Identifying the business value of your portfolio is critical to overcoming hurdles
I was talking with one of our Enterprise Architecture and IT Strategy partners the other day and he brought up an interesting request from a client. The client was in the midst of deploying a large enterprise portfolio management solution and the client said that his real concern was in developing the specifications for the solution. If you look in Webster’s Dictionary, the term specification is defined as “a detailed precise presentation of something or of a plan or proposal for something.” It took me a few moments but I think it is one of the more insightful requests I’ve had from a client in a long time. They were in the midst of developing a solution that would provide them with a great deal of insight into their existing portfolios and enable them to identify opportunities to rationalize their application portfolio, identify redundancy and generally increase efficiency and effectiveness; but this particular stakeholder was already looking forward to developing the plan to maximize the effectiveness of the new insights that would be gained from the tool. I’ve touched on this in the past in “The Value Landscape” and “Living in a Post Troux Transformation World,” but I want to get a bit more into the types of things that forward thinking clients will need to address as they implement Enterprise Portfolio Management solutions as a part of the decision support and analytics available to senior executives and decision makers.
During the planning and initial deployment of an Enterprise Portfolio Management solution, much of the focus and excitement is on the value “pop” that will come after the initial load of the system. No matter where that initial focus lies, whether it is the application portfolio or some other area, it is likely that the organization will see a big initial opportunity for savings or cost avoidance. This focus, anticipation, and excitement is warranted and I don’t want to rain on anyone’s parade when I say that this initial step is just that—an initial step. Getting to real and lasting value only comes when you fix the problems that made the one time “pop” possible. This requires developing a real set of specifications and plans for the post implementation world AND this effort should begin before you finish the implementation. If you are like most large organizations your decision-making processes have evolved over a long period of time—simply pulling up a new system with fancy dashboards and analytics isn’t going to change the way you operate over night. One of the great things Enterprise Portfolio Management and Enterprise Architecture are supposed to do is change your decision making by providing specific informational support to specific decisions that result in a return on investment or value for the customer. In order to make this happen the organization has to develop the list of decisions that need to be made, identify the stakeholders involved in those decisions, identify the specific informational input and format required, as well as the appropriate flow through the organization. This is THE critical step required in order to ensure that your organization takes its investment in better information and analytics, and maximizes the value that it can bring to the organization.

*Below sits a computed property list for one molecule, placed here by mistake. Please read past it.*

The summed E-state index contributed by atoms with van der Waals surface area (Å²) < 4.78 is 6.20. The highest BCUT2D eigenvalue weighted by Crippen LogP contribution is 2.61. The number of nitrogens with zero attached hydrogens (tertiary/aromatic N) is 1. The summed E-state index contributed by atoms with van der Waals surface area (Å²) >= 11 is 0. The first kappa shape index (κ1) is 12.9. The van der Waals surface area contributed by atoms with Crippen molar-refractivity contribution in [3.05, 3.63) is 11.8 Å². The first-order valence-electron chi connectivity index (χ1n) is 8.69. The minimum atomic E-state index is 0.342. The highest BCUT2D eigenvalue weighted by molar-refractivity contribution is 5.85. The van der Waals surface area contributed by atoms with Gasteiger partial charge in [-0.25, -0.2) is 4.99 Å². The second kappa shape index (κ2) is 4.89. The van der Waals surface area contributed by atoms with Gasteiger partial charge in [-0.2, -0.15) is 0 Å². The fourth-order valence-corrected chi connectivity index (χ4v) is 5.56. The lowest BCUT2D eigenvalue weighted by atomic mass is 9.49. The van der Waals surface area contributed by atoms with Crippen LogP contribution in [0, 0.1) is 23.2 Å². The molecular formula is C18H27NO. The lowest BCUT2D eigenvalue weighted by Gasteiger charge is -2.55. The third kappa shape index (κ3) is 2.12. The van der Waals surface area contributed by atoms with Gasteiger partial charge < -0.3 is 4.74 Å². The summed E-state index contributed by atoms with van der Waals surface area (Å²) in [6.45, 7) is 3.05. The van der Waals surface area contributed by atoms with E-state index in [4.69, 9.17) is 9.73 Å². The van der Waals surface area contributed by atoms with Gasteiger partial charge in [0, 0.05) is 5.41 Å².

I also believe that it is worth every organizations’ time to take the specific decisions I mention above and define not only their value to the organization but to define a value framework that enables the organization to understand the specific value in answering these organizational questions; both to the specific stakeholder and to the organization as a whole. This is critical not simply as a mechanism for ensuring ongoing funding, although it plays a critical role in that activity as well, but as one of the huge failings that technology organizations make in working with the business is a failure to speak their language, something I address in “Can you talk to the business in business terms?.” Being able to talk about the decisions you make and their relationship to outcomes is the critical first step in developing an ongoing partnership with the business. That is why it is critical that you define the business value your Enterprise Portfolio Management solution will have on ongoing decision making as part of your lead into the deployment of the solution to your organization. It also addresses many of the hurdles you will overcome in deploying and gaining the type of buy-in required to deliver a solution that delivers long term value. By developing the complete stakeholder landscape, decision support landscape, value proposition, RACI, and associated decision process flows, the organization ensures maximum value from its investment.
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